Sunday, 19 April 2009


Round 2 of the unidentified fish blogs. Here, we go all crypto and look at a U.S.O. from a lake somewhere. (Sadly, we have no idea where, which makes things more confusing). In the film, we see a group of small orange-yellow “things” surfacing and dropping repetedly, before dropping and not reappearing. This is clearly not one animal, so the cameraman's idea that it is a manatee is so wrong that I am going to stop midsentence.

Little groups of the things break off from time to time and disappear quickly. Now, I can think of two suggestions as to what it may be, but they both have their faults.

1. A group of small fish that are being corralled into a ball by an organised group of predators. Depending on where the footage was filmed, it could be a group of bass (small or large mouthed) or perch that are attacting the small fish. This accounts for the rising and falling of the fish in the water column plus the smaller groups splitting off. The disappearence of the fish occurs when the predators are full, and leave to digest their meal. However, if predators were attacking, there would be some splashes from boh the small fish, and larger splashes from the predaors. Plus, bright orange bait fish? I've not seen many species that are this colour.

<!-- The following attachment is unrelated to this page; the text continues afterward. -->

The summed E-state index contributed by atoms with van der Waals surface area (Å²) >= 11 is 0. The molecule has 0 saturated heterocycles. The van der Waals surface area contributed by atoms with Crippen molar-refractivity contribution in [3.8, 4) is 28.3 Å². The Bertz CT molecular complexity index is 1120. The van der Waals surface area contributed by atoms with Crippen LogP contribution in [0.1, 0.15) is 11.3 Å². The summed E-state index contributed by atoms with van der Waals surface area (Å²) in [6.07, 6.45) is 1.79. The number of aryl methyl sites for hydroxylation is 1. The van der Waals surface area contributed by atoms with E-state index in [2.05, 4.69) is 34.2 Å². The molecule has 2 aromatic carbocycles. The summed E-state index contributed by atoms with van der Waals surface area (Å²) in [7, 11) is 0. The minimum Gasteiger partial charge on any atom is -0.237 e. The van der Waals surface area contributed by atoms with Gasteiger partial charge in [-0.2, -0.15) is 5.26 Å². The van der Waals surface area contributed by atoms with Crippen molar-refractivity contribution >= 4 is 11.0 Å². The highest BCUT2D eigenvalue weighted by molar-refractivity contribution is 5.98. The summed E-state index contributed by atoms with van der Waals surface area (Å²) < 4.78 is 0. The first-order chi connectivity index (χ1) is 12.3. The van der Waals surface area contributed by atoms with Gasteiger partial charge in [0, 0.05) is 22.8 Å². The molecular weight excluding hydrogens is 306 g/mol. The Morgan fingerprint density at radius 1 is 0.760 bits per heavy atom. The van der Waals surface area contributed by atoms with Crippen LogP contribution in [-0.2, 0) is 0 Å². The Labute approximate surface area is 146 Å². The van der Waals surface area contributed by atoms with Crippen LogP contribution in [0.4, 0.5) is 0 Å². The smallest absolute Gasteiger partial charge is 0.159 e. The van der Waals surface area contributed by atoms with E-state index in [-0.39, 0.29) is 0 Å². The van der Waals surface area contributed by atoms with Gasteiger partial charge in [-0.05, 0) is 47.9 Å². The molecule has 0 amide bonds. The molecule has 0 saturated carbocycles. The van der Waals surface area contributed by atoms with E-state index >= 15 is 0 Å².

2. Snakehead fry. Yay! Snakeheads! When snakeheads spawn and the eggs hatch, the parents push the young up to the surface to fill their “lungs” with air. If the babies don’t inflate their “lungs” quickly, they die. Snakehead fry are bright orange-yellow, which accounts for the colour. They are also not prone to jumping out of the wach much, which accounts for the lack of surface movement. The small groups are quickly herded back into the main group by one of he parents, which accounts for the short-lived nature of the small groups. At 2:21 a small fish jumps out of the water. The orange group drops down again, probably because the adults moved off to get rid of this interloper into their area, before surfacing again when the adults push them back up.

This too has its problems. The only footage I have seen of snakeheads exhibiting this behaviour shows them doing it in shallower water, usually with some cover from plants and rocks. The main argument against it however, is that snakeheads are not found in English speaking countries (as natives), and any local would have no trouble identifying a cresh of baby snakeheads as being so. This could well be video footage of introduced snakeheads in the USA breeding (as if there was not enough evidence), if it is indeed from the USA.

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